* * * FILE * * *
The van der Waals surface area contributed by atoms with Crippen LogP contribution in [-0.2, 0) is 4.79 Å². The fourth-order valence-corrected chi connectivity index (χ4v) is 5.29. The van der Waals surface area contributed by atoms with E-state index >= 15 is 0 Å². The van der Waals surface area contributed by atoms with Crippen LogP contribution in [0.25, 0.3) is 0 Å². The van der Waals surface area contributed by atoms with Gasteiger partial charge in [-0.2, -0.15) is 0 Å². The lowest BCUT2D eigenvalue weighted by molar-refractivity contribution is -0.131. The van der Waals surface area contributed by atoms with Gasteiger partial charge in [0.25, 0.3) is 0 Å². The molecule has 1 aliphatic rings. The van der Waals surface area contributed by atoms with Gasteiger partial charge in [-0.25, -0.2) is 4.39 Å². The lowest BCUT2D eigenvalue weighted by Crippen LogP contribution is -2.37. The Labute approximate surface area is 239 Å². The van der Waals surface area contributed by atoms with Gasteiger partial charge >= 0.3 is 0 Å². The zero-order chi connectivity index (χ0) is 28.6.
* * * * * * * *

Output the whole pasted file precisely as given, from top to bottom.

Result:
The van der Waals surface area contributed by atoms with Crippen LogP contribution in [-0.2, 0) is 4.79 Å². The fourth-order valence-corrected chi connectivity index (χ4v) is 5.29. The van der Waals surface area contributed by atoms with E-state index >= 15 is 0 Å². The van der Waals surface area contributed by atoms with Crippen LogP contribution in [0.25, 0.3) is 0 Å². The van der Waals surface area contributed by atoms with Gasteiger partial charge in [-0.2, -0.15) is 0 Å². The lowest BCUT2D eigenvalue weighted by molar-refractivity contribution is -0.131. The van der Waals surface area contributed by atoms with Gasteiger partial charge in [0.25, 0.3) is 0 Å². The molecule has 1 aliphatic rings. The van der Waals surface area contributed by atoms with Gasteiger partial charge in [-0.25, -0.2) is 4.39 Å². The lowest BCUT2D eigenvalue weighted by Crippen LogP contribution is -2.37. The Labute approximate surface area is 239 Å². The van der Waals surface area contributed by atoms with Gasteiger partial charge >= 0.3 is 0 Å². The zero-order chi connectivity index (χ0) is 28.6.